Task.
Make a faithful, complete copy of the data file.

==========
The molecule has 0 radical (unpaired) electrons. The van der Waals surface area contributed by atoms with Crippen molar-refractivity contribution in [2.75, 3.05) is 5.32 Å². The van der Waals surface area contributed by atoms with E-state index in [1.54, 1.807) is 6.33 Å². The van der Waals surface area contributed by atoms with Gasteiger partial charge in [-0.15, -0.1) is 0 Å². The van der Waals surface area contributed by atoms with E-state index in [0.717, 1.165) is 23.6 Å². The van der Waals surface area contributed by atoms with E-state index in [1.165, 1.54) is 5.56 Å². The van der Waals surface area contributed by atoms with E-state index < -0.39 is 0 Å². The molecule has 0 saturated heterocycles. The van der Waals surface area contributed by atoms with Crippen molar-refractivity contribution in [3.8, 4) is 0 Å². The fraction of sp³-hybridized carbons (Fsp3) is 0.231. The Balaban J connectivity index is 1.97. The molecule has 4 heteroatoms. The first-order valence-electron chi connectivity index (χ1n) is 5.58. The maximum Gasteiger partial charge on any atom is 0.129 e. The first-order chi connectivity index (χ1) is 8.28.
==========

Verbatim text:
The molecule has 0 radical (unpaired) electrons. The van der Waals surface area contributed by atoms with Crippen molar-refractivity contribution in [2.75, 3.05) is 5.32 Å². The van der Waals surface area contributed by atoms with E-state index in [1.54, 1.807) is 6.33 Å². The van der Waals surface area contributed by atoms with Gasteiger partial charge in [-0.15, -0.1) is 0 Å². The van der Waals surface area contributed by atoms with E-state index in [0.717, 1.165) is 23.6 Å². The van der Waals surface area contributed by atoms with E-state index in [1.165, 1.54) is 5.56 Å². The van der Waals surface area contributed by atoms with E-state index < -0.39 is 0 Å². The molecule has 0 saturated heterocycles. The van der Waals surface area contributed by atoms with Crippen molar-refractivity contribution in [3.8, 4) is 0 Å². The fraction of sp³-hybridized carbons (Fsp3) is 0.231. The Balaban J connectivity index is 1.97. The molecule has 4 heteroatoms. The first-order valence-electron chi connectivity index (χ1n) is 5.58. The maximum Gasteiger partial charge on any atom is 0.129 e. The first-order chi connectivity index (χ1) is 8.28.